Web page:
How negative real rates distort everything
Normally a mortgage is a liability. And bonds are a low risk, low return asset.
However when real interest rates are negative you can throw these conventional concepts out the window. 😛
The graph below shows the difference between a government bond yield and inflation (CPI.)
The economy experiences negative real rates when the line falls below zero.
When this happens fixed income investment returns can’t keep up with inflation.
This has overwhelming consequences for everyone.
When a mortgage you owe becomes your asset
The current inflation rate is over 3%. But mortgage rates are still sub 2% for a floating rate loan.
This means if you buy a house with a mortgage today you get paid a real return on the money you borrowed.
Simply put, the cost you pay to service that mortgage is less than the value you get from inflation eroding away your mortgage balance. Thanks to negative interest rates holding a mortgage produces wealth, net of inflation.
Real estate tends to be a terrific store of value. So you can generate returns from both your property and your debt, which creates a double compound growth effect. 🙂
Ben Bernanke, who used to chair the Federal Reserve, still maintains a mortgage despite being a multi-millionaire who can pay it off any time he wants. If you’re ever confused about what to do with your money just look at what the people who designed the financial system are doing with theirs.
When a margin loan becomes an asset
The stock broker I use (IBKR) offers credit at 1.56% interest rate. Again, investors can get paid to borrow.
I have over $100,000 of margin debt. I used the money to buy dividend growth stocks. The dividend income I receive is more than enough to cover the interest of the margin loan. Additionally I may benefit from capital appreciation as stocks tend to outperform inflation over time. 🙂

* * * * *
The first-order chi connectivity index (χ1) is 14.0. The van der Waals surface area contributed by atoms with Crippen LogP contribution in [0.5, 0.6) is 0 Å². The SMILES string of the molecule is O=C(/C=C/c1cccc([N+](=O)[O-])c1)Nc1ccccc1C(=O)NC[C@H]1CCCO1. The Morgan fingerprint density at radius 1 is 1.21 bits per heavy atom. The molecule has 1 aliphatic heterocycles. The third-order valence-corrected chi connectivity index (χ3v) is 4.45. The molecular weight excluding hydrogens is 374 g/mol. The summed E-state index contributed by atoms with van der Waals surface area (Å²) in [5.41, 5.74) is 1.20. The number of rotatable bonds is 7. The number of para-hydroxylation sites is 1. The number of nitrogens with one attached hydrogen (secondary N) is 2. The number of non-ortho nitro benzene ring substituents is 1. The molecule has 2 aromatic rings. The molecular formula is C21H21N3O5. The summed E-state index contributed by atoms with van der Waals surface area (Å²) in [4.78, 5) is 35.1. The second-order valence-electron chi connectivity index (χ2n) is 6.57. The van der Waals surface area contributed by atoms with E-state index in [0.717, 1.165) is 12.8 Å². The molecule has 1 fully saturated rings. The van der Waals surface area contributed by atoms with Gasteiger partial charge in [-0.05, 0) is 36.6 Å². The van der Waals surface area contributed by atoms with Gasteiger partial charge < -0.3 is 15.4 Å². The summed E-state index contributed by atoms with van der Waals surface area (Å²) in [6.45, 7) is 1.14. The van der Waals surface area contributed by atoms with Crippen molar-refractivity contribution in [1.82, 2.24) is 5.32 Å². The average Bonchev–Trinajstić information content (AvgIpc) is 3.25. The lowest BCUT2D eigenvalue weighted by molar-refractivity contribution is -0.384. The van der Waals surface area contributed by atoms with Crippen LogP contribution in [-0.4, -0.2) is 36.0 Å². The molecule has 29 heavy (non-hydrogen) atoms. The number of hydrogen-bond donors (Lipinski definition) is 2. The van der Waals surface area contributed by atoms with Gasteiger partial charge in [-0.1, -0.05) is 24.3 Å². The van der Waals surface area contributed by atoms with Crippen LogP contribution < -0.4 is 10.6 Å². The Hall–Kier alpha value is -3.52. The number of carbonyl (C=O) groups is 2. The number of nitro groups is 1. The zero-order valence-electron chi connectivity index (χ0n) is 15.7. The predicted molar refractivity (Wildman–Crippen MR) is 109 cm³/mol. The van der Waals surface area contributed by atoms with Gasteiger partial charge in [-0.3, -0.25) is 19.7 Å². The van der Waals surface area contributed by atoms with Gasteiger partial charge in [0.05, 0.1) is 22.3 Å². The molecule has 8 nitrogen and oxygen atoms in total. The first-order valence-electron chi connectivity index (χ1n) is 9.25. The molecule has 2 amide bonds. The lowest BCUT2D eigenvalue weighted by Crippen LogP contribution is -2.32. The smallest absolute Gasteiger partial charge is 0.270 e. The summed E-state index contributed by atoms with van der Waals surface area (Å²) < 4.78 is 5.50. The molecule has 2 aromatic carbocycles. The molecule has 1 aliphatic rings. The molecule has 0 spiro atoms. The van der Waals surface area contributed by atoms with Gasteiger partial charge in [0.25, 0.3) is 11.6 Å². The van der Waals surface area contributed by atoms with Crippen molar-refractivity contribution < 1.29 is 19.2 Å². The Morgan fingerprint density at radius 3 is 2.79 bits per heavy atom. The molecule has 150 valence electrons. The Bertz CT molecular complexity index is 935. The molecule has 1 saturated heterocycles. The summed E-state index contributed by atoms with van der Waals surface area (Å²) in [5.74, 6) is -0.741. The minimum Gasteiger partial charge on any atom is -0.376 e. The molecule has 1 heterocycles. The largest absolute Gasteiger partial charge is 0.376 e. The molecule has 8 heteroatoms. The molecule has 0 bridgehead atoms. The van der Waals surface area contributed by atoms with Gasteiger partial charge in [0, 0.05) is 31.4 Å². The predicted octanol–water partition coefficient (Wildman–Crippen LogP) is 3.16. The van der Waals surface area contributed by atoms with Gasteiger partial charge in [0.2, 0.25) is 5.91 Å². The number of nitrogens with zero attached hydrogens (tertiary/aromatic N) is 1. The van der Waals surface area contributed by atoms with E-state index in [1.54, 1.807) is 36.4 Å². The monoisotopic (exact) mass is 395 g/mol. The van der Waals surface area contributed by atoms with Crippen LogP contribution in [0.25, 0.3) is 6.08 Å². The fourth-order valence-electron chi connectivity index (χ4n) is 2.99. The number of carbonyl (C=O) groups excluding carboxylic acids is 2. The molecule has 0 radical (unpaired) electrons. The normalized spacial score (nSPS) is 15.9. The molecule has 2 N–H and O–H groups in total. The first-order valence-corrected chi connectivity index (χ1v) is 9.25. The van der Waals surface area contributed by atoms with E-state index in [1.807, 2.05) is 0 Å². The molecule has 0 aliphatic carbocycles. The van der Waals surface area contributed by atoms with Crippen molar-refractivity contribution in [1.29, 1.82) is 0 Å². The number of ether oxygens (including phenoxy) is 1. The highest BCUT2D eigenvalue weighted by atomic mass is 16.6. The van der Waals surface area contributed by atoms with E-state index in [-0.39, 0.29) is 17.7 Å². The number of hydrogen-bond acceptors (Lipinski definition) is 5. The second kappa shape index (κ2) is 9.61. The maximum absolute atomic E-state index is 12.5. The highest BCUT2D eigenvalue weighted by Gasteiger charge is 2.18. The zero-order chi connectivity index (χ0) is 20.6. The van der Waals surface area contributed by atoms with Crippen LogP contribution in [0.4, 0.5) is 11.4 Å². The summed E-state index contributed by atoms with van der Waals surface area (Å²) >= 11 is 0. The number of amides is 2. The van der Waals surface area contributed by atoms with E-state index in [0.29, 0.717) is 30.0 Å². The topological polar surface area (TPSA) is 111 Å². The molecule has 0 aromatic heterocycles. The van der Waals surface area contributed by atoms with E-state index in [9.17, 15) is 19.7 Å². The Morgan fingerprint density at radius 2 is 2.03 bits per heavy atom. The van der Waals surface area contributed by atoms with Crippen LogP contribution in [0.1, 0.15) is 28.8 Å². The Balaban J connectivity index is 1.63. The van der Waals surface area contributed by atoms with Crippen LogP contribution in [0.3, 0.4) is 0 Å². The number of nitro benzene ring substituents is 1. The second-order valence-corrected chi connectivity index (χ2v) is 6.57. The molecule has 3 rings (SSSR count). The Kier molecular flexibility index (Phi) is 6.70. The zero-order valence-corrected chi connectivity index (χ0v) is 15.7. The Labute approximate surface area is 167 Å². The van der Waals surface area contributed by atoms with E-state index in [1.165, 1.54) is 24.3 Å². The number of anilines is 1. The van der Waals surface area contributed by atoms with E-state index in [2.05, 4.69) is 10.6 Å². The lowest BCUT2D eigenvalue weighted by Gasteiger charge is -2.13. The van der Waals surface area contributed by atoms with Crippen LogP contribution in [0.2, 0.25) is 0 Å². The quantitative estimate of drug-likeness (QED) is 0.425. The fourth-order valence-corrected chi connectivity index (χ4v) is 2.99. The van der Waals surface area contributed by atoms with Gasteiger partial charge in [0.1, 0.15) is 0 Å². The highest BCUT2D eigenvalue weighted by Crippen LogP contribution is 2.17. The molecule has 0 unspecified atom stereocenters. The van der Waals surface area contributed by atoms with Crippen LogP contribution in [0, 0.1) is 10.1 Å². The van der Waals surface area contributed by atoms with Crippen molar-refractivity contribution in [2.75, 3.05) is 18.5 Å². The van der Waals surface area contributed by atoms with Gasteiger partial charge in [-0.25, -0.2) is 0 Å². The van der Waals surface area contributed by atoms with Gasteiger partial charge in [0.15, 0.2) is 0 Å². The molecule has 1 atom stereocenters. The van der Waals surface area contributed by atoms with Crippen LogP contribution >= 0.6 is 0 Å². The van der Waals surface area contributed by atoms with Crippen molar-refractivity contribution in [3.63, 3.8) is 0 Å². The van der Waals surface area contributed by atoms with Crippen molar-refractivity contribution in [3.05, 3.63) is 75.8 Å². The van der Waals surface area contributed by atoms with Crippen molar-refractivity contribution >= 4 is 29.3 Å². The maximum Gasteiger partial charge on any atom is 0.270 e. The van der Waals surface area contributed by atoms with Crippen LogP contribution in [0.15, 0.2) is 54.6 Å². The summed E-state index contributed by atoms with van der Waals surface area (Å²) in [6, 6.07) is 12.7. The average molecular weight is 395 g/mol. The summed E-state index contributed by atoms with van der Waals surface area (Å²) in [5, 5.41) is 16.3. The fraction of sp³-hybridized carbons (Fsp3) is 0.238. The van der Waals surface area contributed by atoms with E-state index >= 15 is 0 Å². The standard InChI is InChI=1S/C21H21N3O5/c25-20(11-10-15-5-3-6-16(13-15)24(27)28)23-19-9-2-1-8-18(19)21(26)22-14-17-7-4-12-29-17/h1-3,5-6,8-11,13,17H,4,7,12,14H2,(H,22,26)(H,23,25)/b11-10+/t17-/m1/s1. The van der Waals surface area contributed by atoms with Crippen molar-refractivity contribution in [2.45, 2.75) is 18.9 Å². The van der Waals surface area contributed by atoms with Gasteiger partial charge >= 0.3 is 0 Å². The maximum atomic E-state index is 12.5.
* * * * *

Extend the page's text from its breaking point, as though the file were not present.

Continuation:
When a bond becomes a liability
In Canada the popular bond ETF (XBB.TO) has not produced any price appreciation over the last 5 years. In the United States, the Vanguard Total Bond market ETF (BND) also experienced virtually no capital appreciation.
But that’s normal, right? Fixed income investors buy bonds for the yield and stability, not capital growth.
True. Except both ETFs are yielding below the inflation rate. This means the distributions to unit holders can’t even keep up with the rising cost of living. 🙁
Why is this significant? Because it means typical bond funds today will actually be a drag on a portfolio. So anyone who has a traditional 60/40 balanced portfolio should really reconsider their asset allocation.😦
That 40% bond allocation is dragging down the returns on the rest of their portfolio – slowly eating away at the investor’s wealth. This effectively makes bonds liabilities, not assets.
That doesn’t necessarily mean bonds are bad. They can still be used for strategic positioning. But investors should understand all the risks before committing.
How did we get here?
Debts today behave like assets. And fixed income investments lose value like liabilities. This is the reality of negative real interest rates – when economic growth is slow and inflation is high.
But this was no accident. Policy makers purposefully engineered this situation.
Why? Because it allows the government to get paid to borrow and spend. It’s an expedient scheme that doesn’t require fiscal responsibility. Governments can borrow money today and pay it back later when that money is worth less.
Related video: Island economics | What causes inflation.
Fortunately regular folks can also exploit this opportunity. I have blogged about this for years. When you take out a bank loan you are literally creating new credit – similar to how central banks create money. And the loan you take out today will pay you a positive return when adjusted for inflation.
Accumulate debt when rates are low. Pay down debt when rates rise. As Albert Einstein once said, “the measure of intelligence is the ability to change.” So continue to pursue your financial goals. But stay flexible in your approach to take advantage of new opportunities in the shifting economic landscape. 😉
Random Useless Fact:
The median checking account balance for U.S. households is $3,400.